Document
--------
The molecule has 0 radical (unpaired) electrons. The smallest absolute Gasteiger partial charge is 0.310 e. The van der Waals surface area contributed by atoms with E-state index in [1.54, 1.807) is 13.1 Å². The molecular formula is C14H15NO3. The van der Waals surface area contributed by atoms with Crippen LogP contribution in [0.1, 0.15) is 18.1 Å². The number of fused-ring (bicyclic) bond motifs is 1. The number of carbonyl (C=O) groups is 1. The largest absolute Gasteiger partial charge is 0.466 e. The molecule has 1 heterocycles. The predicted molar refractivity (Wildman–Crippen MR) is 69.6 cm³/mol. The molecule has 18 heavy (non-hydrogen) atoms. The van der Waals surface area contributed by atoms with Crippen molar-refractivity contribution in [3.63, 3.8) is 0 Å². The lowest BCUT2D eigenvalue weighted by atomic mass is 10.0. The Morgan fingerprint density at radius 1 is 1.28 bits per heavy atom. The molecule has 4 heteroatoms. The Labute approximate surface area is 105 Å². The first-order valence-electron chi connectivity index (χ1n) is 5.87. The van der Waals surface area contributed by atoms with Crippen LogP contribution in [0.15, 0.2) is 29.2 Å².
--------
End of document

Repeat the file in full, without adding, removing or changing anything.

The molecule has 0 radical (unpaired) electrons. The smallest absolute Gasteiger partial charge is 0.310 e. The van der Waals surface area contributed by atoms with E-state index in [1.54, 1.807) is 13.1 Å². The molecular formula is C14H15NO3. The van der Waals surface area contributed by atoms with Crippen LogP contribution in [0.1, 0.15) is 18.1 Å². The number of fused-ring (bicyclic) bond motifs is 1. The number of carbonyl (C=O) groups is 1. The largest absolute Gasteiger partial charge is 0.466 e. The molecule has 1 heterocycles. The predicted molar refractivity (Wildman–Crippen MR) is 69.6 cm³/mol. The molecule has 18 heavy (non-hydrogen) atoms. The van der Waals surface area contributed by atoms with Crippen molar-refractivity contribution in [3.63, 3.8) is 0 Å². The lowest BCUT2D eigenvalue weighted by atomic mass is 10.0. The Morgan fingerprint density at radius 1 is 1.28 bits per heavy atom. The molecule has 4 heteroatoms. The Labute approximate surface area is 105 Å². The first-order valence-electron chi connectivity index (χ1n) is 5.87. The van der Waals surface area contributed by atoms with Crippen LogP contribution in [0.15, 0.2) is 29.2 Å².